Washington gives $3m to 'boost democracy in Iran'

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The Independent US

In a striking departure, the US has earmarked $3m (£1.6m) to promote democracy in Iran - a small sum but one that has been denounced by Tehran as impermissible meddling by Washington in its affairs.

In a striking departure, the US has earmarked $3m (£1.6m) to promote democracy in Iran - a small sum but one that has been denounced by Tehran as impermissible meddling by Washington in its affairs.

The money has been appropriated by Congress, and the State Department announced last week that it was inviting educational and humanitarian groups, as well as NGOs and individuals inside Iran, to submit proposals "to support the advancement of democracy and human rights".

Iran and the US have had no diplomatic relations since 1979, when Iranian students took over the US embassy in Tehran. The announcement, however, is a natural follow-up to last year's Greater Middle East initiative that seeks to further free speech and democracy across the region, and President Bush's promise to Iranians in his second inaugural address that "as you stand for your liberty, America stands with you".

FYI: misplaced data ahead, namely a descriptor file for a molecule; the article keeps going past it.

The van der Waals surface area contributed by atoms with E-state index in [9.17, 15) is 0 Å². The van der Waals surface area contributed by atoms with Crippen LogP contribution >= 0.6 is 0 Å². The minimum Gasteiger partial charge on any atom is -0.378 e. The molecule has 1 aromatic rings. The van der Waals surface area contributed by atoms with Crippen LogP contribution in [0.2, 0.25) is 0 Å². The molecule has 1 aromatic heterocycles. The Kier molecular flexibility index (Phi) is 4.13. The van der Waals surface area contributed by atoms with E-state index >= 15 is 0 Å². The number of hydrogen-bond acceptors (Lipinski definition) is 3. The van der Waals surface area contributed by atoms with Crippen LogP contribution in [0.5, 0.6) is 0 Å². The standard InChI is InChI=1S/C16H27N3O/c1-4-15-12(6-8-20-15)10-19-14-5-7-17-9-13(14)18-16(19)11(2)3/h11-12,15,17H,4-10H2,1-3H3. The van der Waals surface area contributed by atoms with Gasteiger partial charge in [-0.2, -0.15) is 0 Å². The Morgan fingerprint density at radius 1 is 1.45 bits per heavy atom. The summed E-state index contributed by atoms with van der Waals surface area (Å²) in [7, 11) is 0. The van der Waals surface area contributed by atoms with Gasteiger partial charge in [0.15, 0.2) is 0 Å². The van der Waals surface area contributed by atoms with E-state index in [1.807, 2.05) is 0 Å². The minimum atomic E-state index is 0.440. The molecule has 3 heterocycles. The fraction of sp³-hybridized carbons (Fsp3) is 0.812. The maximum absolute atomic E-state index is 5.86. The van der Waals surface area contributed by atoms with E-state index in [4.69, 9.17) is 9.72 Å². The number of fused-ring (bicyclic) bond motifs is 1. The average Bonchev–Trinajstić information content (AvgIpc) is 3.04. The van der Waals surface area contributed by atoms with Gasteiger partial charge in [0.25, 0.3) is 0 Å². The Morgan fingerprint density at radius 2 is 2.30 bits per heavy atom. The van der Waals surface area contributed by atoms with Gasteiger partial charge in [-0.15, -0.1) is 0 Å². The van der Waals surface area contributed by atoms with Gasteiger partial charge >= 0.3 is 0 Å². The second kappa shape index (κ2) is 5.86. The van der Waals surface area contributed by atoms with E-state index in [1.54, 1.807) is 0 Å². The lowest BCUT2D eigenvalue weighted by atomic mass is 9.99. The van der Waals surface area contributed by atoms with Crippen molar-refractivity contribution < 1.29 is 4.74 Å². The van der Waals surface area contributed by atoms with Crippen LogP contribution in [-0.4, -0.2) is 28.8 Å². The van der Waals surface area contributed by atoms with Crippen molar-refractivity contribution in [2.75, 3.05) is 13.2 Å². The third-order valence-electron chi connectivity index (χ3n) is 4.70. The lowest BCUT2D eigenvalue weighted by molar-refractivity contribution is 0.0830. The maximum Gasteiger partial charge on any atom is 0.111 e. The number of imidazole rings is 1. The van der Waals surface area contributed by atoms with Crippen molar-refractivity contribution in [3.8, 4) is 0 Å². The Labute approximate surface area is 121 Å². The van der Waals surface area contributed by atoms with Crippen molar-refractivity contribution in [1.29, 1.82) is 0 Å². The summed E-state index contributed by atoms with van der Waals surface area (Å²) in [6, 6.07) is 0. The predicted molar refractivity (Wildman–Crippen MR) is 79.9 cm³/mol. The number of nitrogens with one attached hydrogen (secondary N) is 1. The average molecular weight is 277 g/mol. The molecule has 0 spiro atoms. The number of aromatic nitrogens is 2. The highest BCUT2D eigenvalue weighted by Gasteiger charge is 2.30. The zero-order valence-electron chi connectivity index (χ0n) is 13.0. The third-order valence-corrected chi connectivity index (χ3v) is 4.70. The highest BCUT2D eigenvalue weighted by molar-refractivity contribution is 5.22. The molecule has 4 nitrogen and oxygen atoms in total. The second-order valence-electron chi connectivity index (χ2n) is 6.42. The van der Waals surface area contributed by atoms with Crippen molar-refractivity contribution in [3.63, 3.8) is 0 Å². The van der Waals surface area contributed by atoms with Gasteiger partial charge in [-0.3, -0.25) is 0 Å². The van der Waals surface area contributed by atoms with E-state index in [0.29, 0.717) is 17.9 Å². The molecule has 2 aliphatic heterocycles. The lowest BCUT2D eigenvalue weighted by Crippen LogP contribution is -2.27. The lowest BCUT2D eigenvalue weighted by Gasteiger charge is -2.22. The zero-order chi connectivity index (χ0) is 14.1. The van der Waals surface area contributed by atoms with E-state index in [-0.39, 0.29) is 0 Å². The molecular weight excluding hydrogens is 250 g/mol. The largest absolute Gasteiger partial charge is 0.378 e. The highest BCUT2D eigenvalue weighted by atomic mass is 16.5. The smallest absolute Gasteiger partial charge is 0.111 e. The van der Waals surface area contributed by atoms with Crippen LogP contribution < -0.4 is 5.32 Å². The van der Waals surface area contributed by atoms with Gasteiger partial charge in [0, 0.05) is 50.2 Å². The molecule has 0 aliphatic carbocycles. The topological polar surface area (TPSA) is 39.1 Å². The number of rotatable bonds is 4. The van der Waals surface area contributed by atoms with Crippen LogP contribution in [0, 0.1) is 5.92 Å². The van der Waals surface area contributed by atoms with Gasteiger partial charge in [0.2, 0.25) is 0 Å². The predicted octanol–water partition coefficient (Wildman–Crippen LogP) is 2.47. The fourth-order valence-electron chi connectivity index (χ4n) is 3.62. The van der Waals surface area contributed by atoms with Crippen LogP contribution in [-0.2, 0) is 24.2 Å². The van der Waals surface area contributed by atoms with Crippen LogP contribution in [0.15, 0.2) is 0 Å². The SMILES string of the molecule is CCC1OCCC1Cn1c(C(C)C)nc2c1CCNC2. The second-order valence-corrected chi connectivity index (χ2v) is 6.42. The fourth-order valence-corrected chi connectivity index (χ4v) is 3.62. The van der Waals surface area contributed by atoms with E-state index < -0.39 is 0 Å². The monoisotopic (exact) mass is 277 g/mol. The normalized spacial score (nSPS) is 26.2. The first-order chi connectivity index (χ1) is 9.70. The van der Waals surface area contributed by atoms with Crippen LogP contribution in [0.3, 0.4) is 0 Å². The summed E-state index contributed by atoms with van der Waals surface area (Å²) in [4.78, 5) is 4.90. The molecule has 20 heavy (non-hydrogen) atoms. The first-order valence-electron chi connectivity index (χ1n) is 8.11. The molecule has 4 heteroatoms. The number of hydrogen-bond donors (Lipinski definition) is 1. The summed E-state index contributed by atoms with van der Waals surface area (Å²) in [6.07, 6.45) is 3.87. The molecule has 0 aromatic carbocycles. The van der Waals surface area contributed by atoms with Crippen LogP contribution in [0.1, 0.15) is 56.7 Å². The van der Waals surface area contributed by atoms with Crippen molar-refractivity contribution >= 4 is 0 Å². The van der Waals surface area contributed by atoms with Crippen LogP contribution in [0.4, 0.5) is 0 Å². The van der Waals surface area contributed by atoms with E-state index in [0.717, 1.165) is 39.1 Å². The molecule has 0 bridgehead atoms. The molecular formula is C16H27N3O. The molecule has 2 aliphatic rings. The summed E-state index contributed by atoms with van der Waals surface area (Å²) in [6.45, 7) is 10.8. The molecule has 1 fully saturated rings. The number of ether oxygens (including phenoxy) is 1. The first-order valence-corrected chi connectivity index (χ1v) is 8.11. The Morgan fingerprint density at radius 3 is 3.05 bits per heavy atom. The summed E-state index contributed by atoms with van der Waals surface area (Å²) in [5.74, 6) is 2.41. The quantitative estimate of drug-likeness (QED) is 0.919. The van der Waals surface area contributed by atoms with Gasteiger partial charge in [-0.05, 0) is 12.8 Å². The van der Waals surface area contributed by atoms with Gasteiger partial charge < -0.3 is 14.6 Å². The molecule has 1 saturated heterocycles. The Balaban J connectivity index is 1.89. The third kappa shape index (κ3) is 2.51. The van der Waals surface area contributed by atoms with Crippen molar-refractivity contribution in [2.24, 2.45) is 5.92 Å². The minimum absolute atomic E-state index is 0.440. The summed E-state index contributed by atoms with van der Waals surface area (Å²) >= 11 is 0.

Nevertheless, it breaks with a US undertaking, given as part of the 1981 Algiers accord that secured the release of 52 American hostages, that Washington would not intervene, directly or indirectly, in Iran's internal affairs.

To an extent, that pledge has already been circumvented, by the $15m the US spends on Persian language radio and television broadcasts into Iran. But the $3m would go further, by financing efforts mounted inside the country - and, as such, was angrily denounced by Iran's envoy to the United Nations.

The plan was "a clear violation" of the Algiers agreement," Mohammad Javad Zarif said, hinting his government might take the matter to an international court. More likely, perhaps, the clerical regime in Tehran will simply bar Iranians from receiving money.

The offer from Washington comes at a delicate moment in Iranian politics, barely two months before the election on 17 June of a new president to replace Mohammed Khatami, who has disappointed reformers by failing to stand up to religious conservatives. The plan will exacerbate tensions between Washington and Tehran, over the latter's support for militant anti-Israel groups such as Hizbollah.

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